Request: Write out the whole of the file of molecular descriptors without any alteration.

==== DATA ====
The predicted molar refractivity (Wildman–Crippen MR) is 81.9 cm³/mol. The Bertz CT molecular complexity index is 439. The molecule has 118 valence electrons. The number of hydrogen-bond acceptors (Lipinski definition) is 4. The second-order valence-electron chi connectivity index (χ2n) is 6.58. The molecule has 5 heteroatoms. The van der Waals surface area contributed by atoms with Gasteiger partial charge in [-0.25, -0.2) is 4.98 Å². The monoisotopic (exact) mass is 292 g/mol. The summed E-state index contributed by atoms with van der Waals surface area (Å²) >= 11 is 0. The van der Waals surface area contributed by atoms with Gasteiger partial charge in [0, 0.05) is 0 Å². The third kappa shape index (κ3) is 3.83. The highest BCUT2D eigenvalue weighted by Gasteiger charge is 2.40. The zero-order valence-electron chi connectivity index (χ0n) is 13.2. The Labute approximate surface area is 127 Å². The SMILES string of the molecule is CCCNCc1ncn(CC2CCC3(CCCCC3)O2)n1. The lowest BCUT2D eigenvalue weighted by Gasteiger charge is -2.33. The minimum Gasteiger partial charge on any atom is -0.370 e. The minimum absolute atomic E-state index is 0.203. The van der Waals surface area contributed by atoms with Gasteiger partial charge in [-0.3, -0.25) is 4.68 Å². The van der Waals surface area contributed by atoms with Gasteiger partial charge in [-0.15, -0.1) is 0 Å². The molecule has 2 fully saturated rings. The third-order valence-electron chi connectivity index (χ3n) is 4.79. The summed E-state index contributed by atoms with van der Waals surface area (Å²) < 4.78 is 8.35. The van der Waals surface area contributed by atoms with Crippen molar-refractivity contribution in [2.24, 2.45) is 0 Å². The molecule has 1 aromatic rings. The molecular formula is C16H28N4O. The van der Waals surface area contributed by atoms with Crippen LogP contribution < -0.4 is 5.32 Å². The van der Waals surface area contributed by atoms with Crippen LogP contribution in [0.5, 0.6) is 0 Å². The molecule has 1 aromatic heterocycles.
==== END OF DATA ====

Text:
The predicted molar refractivity (Wildman–Crippen MR) is 81.9 cm³/mol. The Bertz CT molecular complexity index is 439. The molecule has 118 valence electrons. The number of hydrogen-bond acceptors (Lipinski definition) is 4. The second-order valence-electron chi connectivity index (χ2n) is 6.58. The molecule has 5 heteroatoms. The van der Waals surface area contributed by atoms with Gasteiger partial charge in [-0.25, -0.2) is 4.98 Å². The monoisotopic (exact) mass is 292 g/mol. The summed E-state index contributed by atoms with van der Waals surface area (Å²) >= 11 is 0. The van der Waals surface area contributed by atoms with Gasteiger partial charge in [0, 0.05) is 0 Å². The third kappa shape index (κ3) is 3.83. The highest BCUT2D eigenvalue weighted by Gasteiger charge is 2.40. The zero-order valence-electron chi connectivity index (χ0n) is 13.2. The Labute approximate surface area is 127 Å². The SMILES string of the molecule is CCCNCc1ncn(CC2CCC3(CCCCC3)O2)n1. The lowest BCUT2D eigenvalue weighted by Gasteiger charge is -2.33. The minimum Gasteiger partial charge on any atom is -0.370 e. The minimum absolute atomic E-state index is 0.203. The van der Waals surface area contributed by atoms with Gasteiger partial charge in [-0.3, -0.25) is 4.68 Å². The van der Waals surface area contributed by atoms with Gasteiger partial charge in [-0.15, -0.1) is 0 Å². The molecule has 2 fully saturated rings. The third-order valence-electron chi connectivity index (χ3n) is 4.79. The summed E-state index contributed by atoms with van der Waals surface area (Å²) < 4.78 is 8.35. The van der Waals surface area contributed by atoms with Crippen molar-refractivity contribution in [2.24, 2.45) is 0 Å². The molecule has 1 aromatic rings. The molecular formula is C16H28N4O. The van der Waals surface area contributed by atoms with Crippen LogP contribution < -0.4 is 5.32 Å². The van der Waals surface area contributed by atoms with Crippen LogP contribution in [0.5, 0.6) is 0 Å². The molecule has 1 aromatic heterocycles.